What makes something nuclear? What marks the boundaries of the nuclear world? These foundational questions are rarely, if ever, asked by nuclear scholars. In her response, Gabrielle Hecht, a prizewinning historian of the French nuclear program, offers a sweeping view of an interconnected world that joins mines, workers, and radiation with colonialism, transnational agencies, and geopolitics. Taken by themselves, few of these categories are particularly novel; by taking them together, this book helps change permanently how we think of nuclear topics.
Hecht’s vision of the nuclear world stands in sharp opposition to nuclear studies as conventionally understood. This is not the overdetermined space of covert proliferators, power “too cheap to meter,” and mystical pronouncements that have helped make nuclear objects and people among the most exceptional objects of the twentieth century. By exposing the disciplining effects of what she calls “nuclearity,” this book is able to unsettle well-worn cultures of nuclear behavior and scholarship. Nuclearity is an unstable and contested category that sanctions (in both senses) some “nation(s), program(s), technolog(ies), material(s), and workplace(s)” as properly nuclear while preventing others from being included in the same field. Nuclearity is not an attribute uniquely aligned with a fixed set of nuclear things as much as “a property distributed among things” that changes with time and place (p. 14; emphasis in original).
The greatest absence from the nuclear world, Hecht argues, is Africa. Long the source of most of the world’s uranium, a key ingredient of nuclear power, Africa’s uranium suppliers have only rarely been seen as part of the nuclear world, with the notable exception of South Africa. It is only at political-critical moments, as when George W. Bush’s administration claimed that Iraq was seeking uranium from Niger, that this veil is pulled aside to acknowledge an African presence in the nuclear commodity chain. And even this was only momentary: the story soon morphed into Beltway jousting and eventually a movie about a former U.S. ambassador and his CIA-employed wife. Hecht’s book is devoted to redressing Africa’s absence from nuclear histories, making, ironically, Africa nuclear.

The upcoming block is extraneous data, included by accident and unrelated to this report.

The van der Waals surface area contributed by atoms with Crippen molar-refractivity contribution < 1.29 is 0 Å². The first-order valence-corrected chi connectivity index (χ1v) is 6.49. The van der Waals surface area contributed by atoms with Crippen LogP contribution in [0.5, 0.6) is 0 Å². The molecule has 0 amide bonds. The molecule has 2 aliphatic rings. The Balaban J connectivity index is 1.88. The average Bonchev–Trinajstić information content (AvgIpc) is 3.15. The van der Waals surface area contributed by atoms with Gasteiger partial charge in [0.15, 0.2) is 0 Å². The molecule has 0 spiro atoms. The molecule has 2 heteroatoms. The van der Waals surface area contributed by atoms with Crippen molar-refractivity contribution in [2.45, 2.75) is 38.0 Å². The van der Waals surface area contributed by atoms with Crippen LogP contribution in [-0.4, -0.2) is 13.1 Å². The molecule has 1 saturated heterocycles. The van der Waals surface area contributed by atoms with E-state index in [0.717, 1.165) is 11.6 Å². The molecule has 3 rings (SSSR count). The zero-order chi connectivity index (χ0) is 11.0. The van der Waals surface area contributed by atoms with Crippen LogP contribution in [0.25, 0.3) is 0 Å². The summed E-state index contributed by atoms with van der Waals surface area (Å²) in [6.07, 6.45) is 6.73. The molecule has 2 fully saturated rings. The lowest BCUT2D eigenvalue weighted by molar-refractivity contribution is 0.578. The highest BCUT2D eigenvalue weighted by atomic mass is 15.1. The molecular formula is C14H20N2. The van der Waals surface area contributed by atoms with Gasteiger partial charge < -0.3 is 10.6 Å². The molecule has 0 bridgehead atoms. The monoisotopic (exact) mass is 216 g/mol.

The book is divided into two parts: the first locates nuclear power within a global political economy—“Proliferating Markets”—while the second takes on the task of exploring “Nuclear Work,” a historical and ethnographic account of mines, labor, exclusion, and sickness in the uranium zones of Madagascar, Gabon, South Africa, and Namibia. Together, they work to give entirely new meanings to nuclear power, introducing new actors, archives, networks, spaces, and techniques, while also removing [End Page 996] the nuclear object from its familiar location within state-centered regimes of secrecy and control.
The political-economy story makes a mockery of familiar tropes of nuclear exceptionalism. In order to become a “normal” commodity in world markets, suppliers of nuclear ores had to make their substance banal. Their efforts to do so exposed the limits of nuclear power as a commercial commodity; uranium, we find, would be unable entirely to free itself of its technopolitical entanglements and meanings. The unequal contest between “free” trade and national sovereignty, a hallmark of cold war economic relations, would be as true for nuclear fuel as for other primary products, from rubber to copper. France and Great Britain would demand a greater freedom to trade—a right not offered to nuclear suppliers in Africa, who, in turn, would seek to reinforce the idea of uranium as an exceptional material to acquire rents in excess of market values.
The shifting boundary between the exceptional and the banal is equally visible in the uranium mines, the difference being that becoming banal also meant an extremely hazardous workplace for black miners. Given the established dangers of radon poisoning and prolonged exposure to radioactive ores, mining corporations would seek to remove uranium mines from the nuclear world in order to evade higher standards of worker protection and safety. Hence, on the one hand, South Africa would seek to be identified as a nuclear country at the...